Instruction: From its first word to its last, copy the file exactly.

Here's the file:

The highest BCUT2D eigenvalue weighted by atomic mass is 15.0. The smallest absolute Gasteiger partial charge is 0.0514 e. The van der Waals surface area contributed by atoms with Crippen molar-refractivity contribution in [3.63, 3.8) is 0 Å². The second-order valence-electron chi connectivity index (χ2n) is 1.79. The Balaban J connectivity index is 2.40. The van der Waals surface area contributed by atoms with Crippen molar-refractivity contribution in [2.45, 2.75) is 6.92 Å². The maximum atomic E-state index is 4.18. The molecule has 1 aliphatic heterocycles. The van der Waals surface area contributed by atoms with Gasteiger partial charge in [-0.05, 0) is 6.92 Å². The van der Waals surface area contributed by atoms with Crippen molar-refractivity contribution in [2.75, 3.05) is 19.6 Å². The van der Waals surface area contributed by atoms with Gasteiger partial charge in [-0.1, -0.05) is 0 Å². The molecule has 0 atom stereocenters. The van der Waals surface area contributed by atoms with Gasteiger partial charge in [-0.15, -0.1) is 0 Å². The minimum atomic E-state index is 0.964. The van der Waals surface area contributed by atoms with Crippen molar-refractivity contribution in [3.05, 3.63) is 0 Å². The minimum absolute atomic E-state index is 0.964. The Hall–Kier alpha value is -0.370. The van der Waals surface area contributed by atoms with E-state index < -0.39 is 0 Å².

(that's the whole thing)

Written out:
The highest BCUT2D eigenvalue weighted by atomic mass is 15.0. The smallest absolute Gasteiger partial charge is 0.0514 e. The van der Waals surface area contributed by atoms with Crippen molar-refractivity contribution in [3.63, 3.8) is 0 Å². The second-order valence-electron chi connectivity index (χ2n) is 1.79. The Balaban J connectivity index is 2.40. The van der Waals surface area contributed by atoms with Crippen molar-refractivity contribution in [2.45, 2.75) is 6.92 Å². The maximum atomic E-state index is 4.18. The molecule has 1 aliphatic heterocycles. The van der Waals surface area contributed by atoms with Gasteiger partial charge in [-0.05, 0) is 6.92 Å². The van der Waals surface area contributed by atoms with Crippen molar-refractivity contribution in [2.75, 3.05) is 19.6 Å². The van der Waals surface area contributed by atoms with Gasteiger partial charge in [-0.1, -0.05) is 0 Å². The molecule has 0 atom stereocenters. The van der Waals surface area contributed by atoms with Gasteiger partial charge in [-0.15, -0.1) is 0 Å². The minimum atomic E-state index is 0.964. The van der Waals surface area contributed by atoms with Crippen molar-refractivity contribution in [3.05, 3.63) is 0 Å². The minimum absolute atomic E-state index is 0.964. The Hall–Kier alpha value is -0.370. The van der Waals surface area contributed by atoms with E-state index < -0.39 is 0 Å².